While economists and politicians are on tenterhooks fretting about a possible recession this year, it is becoming more apparent that manufacturing has already suffered a mild recession last year as a result of the country’s protracted trade disputes. Fortunately, President Trump recently signed a preliminary trade deal with China, while over at the Senate, leaders approved an overhaul of NAFTA. Both developments should soothe uncertainty among business leaders. However, a lot of damage has already been done to regional economies that depend on the industrial sector and farming, and fears abound that business may never return to normal.
After failing in his bid to become Taiwan's next president, billionaire Foxconn founder Terry Gou is re-committing to a long-delayed electronics plant in Wisconsin. The manufacturing facility has been a target of controversy due to the massive incentives it extracted from the state in 2017. It was originally intended to produce liquid crystal displays for TVs, but the company reduced the size and scope of its commitments and badly missed its maximum first-year hiring target by a whopping 82%. Now, it appears Mr. Gou is ready to get the plant up and running as he's stated that he plans to spend more time in the U.S. this year.
A LinkedIn survey of 2,406 U.S. hiring managers conducted last autumn has some fascinating insights about the hiring landscape. 72% of talent professionals plan to focus on recruiting millennials (ages 24-39) over the next five years as opposed to workers from other age groups. However, companies are most seeking to retain their Gen X workforce. 63% of talent professionals aim to keep employees aged 40-55 as they’re needed to step into senior roles roles abandoned by retiring Boomers. The study also reveals that employees stay an average of 10% longer at companies that hire internally, which could explain why internal hiring has increased 15% since 2015.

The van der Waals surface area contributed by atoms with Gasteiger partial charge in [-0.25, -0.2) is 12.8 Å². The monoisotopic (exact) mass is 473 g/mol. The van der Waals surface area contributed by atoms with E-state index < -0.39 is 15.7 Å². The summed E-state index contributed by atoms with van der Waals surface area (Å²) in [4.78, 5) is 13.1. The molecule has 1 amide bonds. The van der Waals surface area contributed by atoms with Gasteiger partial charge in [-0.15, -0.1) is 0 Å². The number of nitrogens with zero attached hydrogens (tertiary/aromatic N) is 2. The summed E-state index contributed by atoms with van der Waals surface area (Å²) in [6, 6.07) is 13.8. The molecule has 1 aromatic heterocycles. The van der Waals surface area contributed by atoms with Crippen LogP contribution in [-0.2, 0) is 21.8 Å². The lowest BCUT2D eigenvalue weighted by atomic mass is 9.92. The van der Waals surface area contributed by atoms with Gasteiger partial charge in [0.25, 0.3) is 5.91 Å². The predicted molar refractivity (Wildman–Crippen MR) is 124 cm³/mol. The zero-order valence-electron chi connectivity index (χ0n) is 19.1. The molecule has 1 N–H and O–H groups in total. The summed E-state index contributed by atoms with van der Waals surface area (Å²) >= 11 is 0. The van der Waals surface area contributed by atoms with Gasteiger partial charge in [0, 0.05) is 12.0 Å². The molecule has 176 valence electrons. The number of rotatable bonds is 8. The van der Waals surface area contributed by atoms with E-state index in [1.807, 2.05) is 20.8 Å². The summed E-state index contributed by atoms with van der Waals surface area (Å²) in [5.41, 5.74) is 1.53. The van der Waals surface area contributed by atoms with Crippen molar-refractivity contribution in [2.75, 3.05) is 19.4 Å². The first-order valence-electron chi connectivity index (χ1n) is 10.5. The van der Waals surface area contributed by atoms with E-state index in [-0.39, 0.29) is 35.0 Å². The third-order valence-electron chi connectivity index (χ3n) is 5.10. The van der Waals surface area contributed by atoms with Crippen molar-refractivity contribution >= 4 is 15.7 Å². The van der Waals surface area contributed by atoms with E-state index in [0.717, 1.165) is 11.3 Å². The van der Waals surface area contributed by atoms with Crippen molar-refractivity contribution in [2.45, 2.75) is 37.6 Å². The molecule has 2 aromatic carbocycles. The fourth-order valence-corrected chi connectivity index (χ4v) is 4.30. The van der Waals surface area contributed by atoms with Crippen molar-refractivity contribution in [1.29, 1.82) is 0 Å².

A new study out from the OECD has found that today’s teenagers, more or less, aspire to the same ten careers. Twenty years ago, boys ranked business manager as their number one career choice and girls selected teacher. In the latest report, teen boys chose engineer at their number one pick, followed by business manager and doctor. And today’s teen girls are gravitating most to careers as doctors, followed by teachers and business managers. Lawyers, police officers, and architects also appear on the lists of both today's boys and girls. Luckily, most of the top jobs teens want aren’t vulnerable to automation, but several are not very accessible due to education and qualification requirements.
NASA’s newest Mars rover is set to launch for the Red Planet this year, but before it can blast off to perform its scholarly duties, it still needs to be named. The space agency gave U.S. K-12 school children the opportunity to submit essays suggesting an official moniker for the craft, and has narrowed down the 28,000 submissions to nine candidates. Now, you reading this have the chance to vote and select the winner so long as you make your choice by the end of polling in three days time. Head over to the NASA website to check out the children’s essays and cast your vote.
A bi-weekly roundup of the latest happenings in industrial tech, hiring and the future of work.